You’re young, you’re hip, and you’re trying to find a hotel room in Silver Lake, Los Angeles or Wicker Park, Chicago. Well, good luck. A quick Google search showed a grand total of three hotels or motels in the former neighborhood, and one in the latter. What’s a traveler to do?
At last count, there were 152 lodging options in Silver Lake and 34 options in Wicker Park on Airbnb’s website. Even the long-ballyhooed Williamsburg neighborhood in Brooklyn only has four hotels, but 1,313 Airbnb listings. Add in couches, rooms, apartments and houses for rent (or for free) from the other sites, and there are plenty of non-traditional hospitality options to choose from.
This trend fits in neatly with the results of recent report from Airbnb, produced in conjunction with the firm HR&A. Analysis of the site’s activity in San Francisco from June 2011 through May 2012 showed that 72 percent of listed properties are outside of central hotel neighborhoods. These listings are located across the city, with the majority found in those neighborhoods that a real estate agent would define as “up-and-coming.” Silver Lake and Wicker Park fit the bill, what with Forbes naming them as the first and forth “Hippest Hipster” neighborhoods based on walkability, number of coffee shops per capita, assortment of local food trucks, farmers markets, selection of locally owned bars and restaurants, and percentage of residents who work creative jobs.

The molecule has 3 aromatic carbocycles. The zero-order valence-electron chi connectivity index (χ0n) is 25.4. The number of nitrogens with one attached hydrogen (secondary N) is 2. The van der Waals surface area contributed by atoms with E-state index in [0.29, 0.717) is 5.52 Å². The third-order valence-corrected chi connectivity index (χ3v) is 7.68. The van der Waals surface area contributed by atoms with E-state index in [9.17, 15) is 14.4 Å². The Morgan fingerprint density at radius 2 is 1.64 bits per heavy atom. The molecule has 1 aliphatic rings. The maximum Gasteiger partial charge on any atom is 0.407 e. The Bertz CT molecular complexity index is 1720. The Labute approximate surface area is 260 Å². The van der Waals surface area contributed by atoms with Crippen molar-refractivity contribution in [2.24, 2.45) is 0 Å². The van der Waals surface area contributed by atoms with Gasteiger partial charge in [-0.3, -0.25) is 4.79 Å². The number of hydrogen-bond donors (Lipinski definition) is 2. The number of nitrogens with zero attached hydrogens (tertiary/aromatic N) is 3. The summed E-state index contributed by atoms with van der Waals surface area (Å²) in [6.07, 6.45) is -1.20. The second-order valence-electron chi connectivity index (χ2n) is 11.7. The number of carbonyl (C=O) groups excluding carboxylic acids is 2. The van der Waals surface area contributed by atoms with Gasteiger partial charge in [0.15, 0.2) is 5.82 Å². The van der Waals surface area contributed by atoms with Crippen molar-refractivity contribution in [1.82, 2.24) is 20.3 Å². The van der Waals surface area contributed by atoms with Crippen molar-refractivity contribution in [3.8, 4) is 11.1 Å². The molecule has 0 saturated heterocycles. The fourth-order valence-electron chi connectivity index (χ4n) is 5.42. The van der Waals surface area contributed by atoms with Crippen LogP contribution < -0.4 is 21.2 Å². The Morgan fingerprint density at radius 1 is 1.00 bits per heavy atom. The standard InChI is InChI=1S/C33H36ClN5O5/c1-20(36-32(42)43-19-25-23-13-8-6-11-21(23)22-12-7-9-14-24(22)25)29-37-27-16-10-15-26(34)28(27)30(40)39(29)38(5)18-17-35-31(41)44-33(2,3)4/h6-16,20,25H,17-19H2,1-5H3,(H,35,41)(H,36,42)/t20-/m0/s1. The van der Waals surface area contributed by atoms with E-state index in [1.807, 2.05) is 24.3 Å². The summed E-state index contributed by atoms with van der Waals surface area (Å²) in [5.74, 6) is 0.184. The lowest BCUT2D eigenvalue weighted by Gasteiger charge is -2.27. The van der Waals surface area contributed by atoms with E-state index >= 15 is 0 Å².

Yet these factors don’t necessarily translate to investment from the traditional hotel industry. Crowdsourced sites are stepping in to fill the void, and bringing with them lots of dollars. The Airbnb study determined that guests spent $15 million in the past year in San Francisco neighborhoods outside of the central hotel areas, and that 60 percent of guest spending occurred in the neighborhood where they stayed. The website’s average accommodations were $71 less per night than the standard San Francisco hotel, leading to guests staying an average of two nights longer. This means more more in the pockets of local businesses and hosts. Airbnb bookings provided the hosts with between $6,900-$9,300 in average annual income, usually used to supplement rent and mortgage payments.
The site has also proven flexible and effective in a time of emergency. In partnership with the City of New York, Airbnb provided much-needed housing relief by helping hosts organize to provide free lodging in the wake of Hurricaine Sandy. Approximately 140 hosts offered up their homes for free, taking advantage of the fee waiver for both hosts and guests, to encourage more people to participate.
The company estimated that there were nearly 2,500 last-minute bookings for more than 4,000 guests, most likely hurricane victims or relief workers. The quick response to Hurricane Sandy, and lack thereof from the traditional hospitality industry, only solidifies how these sites are stepping up to fill in the hotel gap.